Course and outcome

Much remains to be learned about the course and outcome of bulimia nervosa. It is clear from epidemiological studies that many people do not present for treatment. The course of their disorder is completely unknown. Those who do present tend to do so after a considerable period of time indicating that among this subgroup the disorder has a tendency to run a protracted course. Conversely, the findings of the treatment studies indicate that the outcome is considerably better than Russell originally suggested, although it must be stressed that even with cognitive-behavioural therapy, the most effective treatment, only about half the patients make a full recovery.

There have been few studies of long-term course or outcome. The studies with longer periods of follow-up have identified proportionately fewer cases at reassessment.(72) At 10-year follow-up, about 10 per cent meet diagnostic criteria for bulimia nervosa and a further 15 per cent have an atypical eating disorder. (73,74> There is no evidence that bulimia nervosa evolves into any other psychiatric disorder, and anorexia nervosa is a very unusual outcome. Body weight barely changes over time and, in contrast with anorexia nervosa, the mortality rate appears not to be raised. The disorder tends to improve during pregnancy but subsequent relapse is common.*7,76) No robust predictors of course or outcome have been identified.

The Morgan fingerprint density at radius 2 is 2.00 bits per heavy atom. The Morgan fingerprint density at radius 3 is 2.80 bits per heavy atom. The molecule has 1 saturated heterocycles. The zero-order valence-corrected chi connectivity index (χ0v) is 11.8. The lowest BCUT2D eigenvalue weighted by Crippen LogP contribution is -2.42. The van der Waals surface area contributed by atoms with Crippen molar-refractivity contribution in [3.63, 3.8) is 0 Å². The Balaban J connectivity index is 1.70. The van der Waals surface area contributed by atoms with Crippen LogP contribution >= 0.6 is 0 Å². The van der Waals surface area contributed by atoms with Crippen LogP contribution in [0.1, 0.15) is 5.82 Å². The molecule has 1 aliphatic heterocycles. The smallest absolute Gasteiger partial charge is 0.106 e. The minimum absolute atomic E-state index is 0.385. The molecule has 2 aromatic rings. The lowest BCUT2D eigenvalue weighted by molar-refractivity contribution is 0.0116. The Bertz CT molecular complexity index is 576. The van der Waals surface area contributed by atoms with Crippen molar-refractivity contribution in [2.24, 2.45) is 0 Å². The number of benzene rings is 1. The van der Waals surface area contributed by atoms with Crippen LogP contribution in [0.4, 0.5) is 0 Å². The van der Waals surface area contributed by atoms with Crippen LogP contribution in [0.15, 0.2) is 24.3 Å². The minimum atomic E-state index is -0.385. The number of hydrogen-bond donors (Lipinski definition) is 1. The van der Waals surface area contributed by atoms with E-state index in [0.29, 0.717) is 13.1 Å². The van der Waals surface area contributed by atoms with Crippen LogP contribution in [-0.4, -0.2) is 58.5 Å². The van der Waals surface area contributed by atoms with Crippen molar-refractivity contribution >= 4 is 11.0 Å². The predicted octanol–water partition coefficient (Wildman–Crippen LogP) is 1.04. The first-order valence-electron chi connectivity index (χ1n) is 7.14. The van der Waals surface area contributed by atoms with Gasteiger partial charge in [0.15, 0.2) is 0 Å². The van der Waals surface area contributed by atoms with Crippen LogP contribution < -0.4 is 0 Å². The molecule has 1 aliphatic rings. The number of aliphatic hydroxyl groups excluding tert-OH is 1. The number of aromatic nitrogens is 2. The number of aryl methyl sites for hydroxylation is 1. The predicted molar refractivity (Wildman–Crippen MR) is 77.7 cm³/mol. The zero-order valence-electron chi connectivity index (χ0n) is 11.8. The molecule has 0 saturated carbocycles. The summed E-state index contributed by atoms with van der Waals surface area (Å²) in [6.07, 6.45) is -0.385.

Thus, if one takes a long-term perspective, there seems to be a trend towards recovery. Whether this is an inherent property of bulimia nervosa, whether it is age-related, or whether it reflects the influence of treatment is not known.

Breaking Bulimia

Breaking Bulimia

We have all been there: turning to the refrigerator if feeling lonely or bored or indulging in seconds or thirds if strained. But if you suffer from bulimia, the from time to time urge to overeat is more like an obsession.

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